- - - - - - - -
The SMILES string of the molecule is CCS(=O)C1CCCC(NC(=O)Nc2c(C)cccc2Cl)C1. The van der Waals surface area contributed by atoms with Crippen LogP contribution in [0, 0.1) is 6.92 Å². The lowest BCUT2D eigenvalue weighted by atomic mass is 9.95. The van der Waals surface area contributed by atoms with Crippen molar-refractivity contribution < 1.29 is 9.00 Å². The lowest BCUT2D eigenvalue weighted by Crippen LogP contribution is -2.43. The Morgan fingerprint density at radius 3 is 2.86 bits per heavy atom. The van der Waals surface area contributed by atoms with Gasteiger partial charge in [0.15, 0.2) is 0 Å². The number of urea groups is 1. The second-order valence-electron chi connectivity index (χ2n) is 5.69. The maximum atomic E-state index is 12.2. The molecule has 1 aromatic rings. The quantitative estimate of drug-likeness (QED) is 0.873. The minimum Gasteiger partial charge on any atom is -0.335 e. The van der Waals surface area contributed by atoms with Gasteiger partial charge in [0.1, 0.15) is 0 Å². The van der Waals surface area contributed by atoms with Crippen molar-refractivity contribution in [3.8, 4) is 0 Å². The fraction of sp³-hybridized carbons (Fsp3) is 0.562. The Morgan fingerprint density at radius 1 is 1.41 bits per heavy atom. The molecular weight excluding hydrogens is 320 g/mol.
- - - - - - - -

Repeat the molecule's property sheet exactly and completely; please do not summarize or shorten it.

The SMILES string of the molecule is CCS(=O)C1CCCC(NC(=O)Nc2c(C)cccc2Cl)C1. The van der Waals surface area contributed by atoms with Crippen LogP contribution in [0, 0.1) is 6.92 Å². The lowest BCUT2D eigenvalue weighted by atomic mass is 9.95. The van der Waals surface area contributed by atoms with Crippen molar-refractivity contribution < 1.29 is 9.00 Å². The lowest BCUT2D eigenvalue weighted by Crippen LogP contribution is -2.43. The Morgan fingerprint density at radius 3 is 2.86 bits per heavy atom. The van der Waals surface area contributed by atoms with Gasteiger partial charge in [0.15, 0.2) is 0 Å². The number of urea groups is 1. The second-order valence-electron chi connectivity index (χ2n) is 5.69. The maximum atomic E-state index is 12.2. The molecule has 1 aromatic rings. The quantitative estimate of drug-likeness (QED) is 0.873. The minimum Gasteiger partial charge on any atom is -0.335 e. The van der Waals surface area contributed by atoms with Gasteiger partial charge in [0.1, 0.15) is 0 Å². The van der Waals surface area contributed by atoms with Crippen molar-refractivity contribution in [3.8, 4) is 0 Å². The fraction of sp³-hybridized carbons (Fsp3) is 0.562. The Morgan fingerprint density at radius 1 is 1.41 bits per heavy atom. The molecular weight excluding hydrogens is 320 g/mol.